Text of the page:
It was like one of those magical blind-date scenes out of a Hollywood rom-com, without the “rom.” I met Brian, a New York screenwriter, a few years ago through work, which led to dinner with our wives and friend chemistry that was instant and obvious.
We liked the same songs off Dylan’s “Blonde on Blonde,” the same lines from “Chinatown.” By the time the green curry shrimp had arrived, we were finishing each other’s sentences. Our wives were forced to cut in: “Hey, guys, want to come up for air?”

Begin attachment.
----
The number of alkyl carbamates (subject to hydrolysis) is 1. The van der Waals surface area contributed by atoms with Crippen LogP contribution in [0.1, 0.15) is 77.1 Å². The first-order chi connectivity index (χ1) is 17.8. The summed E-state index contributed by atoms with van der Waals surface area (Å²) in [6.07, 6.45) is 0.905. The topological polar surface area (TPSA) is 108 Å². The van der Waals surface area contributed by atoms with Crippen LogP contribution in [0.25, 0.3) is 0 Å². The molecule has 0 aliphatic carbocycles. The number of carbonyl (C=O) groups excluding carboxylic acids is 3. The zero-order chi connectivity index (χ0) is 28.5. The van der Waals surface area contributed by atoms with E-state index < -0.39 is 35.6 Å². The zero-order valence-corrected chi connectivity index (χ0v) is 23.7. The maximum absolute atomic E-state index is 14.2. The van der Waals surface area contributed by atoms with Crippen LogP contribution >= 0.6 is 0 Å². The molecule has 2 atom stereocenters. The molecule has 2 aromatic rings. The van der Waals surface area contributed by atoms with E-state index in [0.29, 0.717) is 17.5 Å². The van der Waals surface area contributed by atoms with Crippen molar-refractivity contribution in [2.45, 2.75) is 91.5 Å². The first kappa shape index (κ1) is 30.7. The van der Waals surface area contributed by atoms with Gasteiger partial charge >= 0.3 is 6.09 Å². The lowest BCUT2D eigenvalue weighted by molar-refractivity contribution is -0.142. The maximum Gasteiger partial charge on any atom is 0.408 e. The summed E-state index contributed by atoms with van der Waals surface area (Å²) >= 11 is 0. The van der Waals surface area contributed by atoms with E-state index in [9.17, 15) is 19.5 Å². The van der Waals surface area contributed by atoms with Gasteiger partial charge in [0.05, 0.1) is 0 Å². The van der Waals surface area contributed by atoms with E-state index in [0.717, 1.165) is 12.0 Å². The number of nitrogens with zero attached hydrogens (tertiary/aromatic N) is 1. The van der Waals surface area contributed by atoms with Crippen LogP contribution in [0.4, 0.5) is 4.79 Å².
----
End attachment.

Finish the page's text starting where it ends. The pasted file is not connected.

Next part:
She suggests this is because people have an internal alarm clock that goes off at big life events, like turning 30
As Brian and his wife wandered off toward the No. 2 train afterward, it crossed my mind that he was the kind of guy who might have ended up a groomsman at my wedding if we had met in college.
That was four years ago. We’ve seen each other four times since. We are “friends,” but not quite friends. We keep trying to get over the hump, but life gets in the way.
Our story is not unusual. In your 30s and 40s, plenty of new people enter your life, through work, children’s play dates and, of course, Facebook. But actual close friends — the kind you make in college, the kind you call in a crisis — those are in shorter supply.